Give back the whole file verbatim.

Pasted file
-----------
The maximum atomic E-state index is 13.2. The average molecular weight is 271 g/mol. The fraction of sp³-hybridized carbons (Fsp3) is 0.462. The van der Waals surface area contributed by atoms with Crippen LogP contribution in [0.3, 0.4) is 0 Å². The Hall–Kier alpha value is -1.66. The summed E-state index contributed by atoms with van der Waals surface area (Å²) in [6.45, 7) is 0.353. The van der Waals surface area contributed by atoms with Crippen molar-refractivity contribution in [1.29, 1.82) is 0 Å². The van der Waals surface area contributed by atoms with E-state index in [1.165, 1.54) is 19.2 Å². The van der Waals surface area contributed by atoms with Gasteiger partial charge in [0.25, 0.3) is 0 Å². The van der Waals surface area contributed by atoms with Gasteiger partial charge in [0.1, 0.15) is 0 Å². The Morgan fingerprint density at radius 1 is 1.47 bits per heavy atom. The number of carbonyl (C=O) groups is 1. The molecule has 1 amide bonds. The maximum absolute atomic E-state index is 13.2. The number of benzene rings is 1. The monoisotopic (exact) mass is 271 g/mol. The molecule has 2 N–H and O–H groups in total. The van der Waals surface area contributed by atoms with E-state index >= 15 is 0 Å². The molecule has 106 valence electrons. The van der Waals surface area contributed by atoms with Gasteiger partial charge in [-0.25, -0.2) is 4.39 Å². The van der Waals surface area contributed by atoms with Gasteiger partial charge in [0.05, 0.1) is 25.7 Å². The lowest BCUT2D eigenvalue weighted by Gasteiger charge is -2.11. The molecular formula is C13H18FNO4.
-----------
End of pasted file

The maximum atomic E-state index is 13.2. The average molecular weight is 271 g/mol. The fraction of sp³-hybridized carbons (Fsp3) is 0.462. The van der Waals surface area contributed by atoms with Crippen LogP contribution in [0.3, 0.4) is 0 Å². The Hall–Kier alpha value is -1.66. The summed E-state index contributed by atoms with van der Waals surface area (Å²) in [6.45, 7) is 0.353. The van der Waals surface area contributed by atoms with Crippen molar-refractivity contribution in [1.29, 1.82) is 0 Å². The van der Waals surface area contributed by atoms with E-state index in [1.165, 1.54) is 19.2 Å². The van der Waals surface area contributed by atoms with Gasteiger partial charge in [0.25, 0.3) is 0 Å². The van der Waals surface area contributed by atoms with Gasteiger partial charge in [0.1, 0.15) is 0 Å². The Morgan fingerprint density at radius 1 is 1.47 bits per heavy atom. The number of carbonyl (C=O) groups is 1. The molecule has 1 amide bonds. The maximum absolute atomic E-state index is 13.2. The number of benzene rings is 1. The monoisotopic (exact) mass is 271 g/mol. The molecule has 2 N–H and O–H groups in total. The van der Waals surface area contributed by atoms with E-state index >= 15 is 0 Å². The molecule has 106 valence electrons. The van der Waals surface area contributed by atoms with Gasteiger partial charge in [-0.25, -0.2) is 4.39 Å². The van der Waals surface area contributed by atoms with Gasteiger partial charge in [0.05, 0.1) is 25.7 Å². The lowest BCUT2D eigenvalue weighted by Gasteiger charge is -2.11. The molecular formula is C13H18FNO4.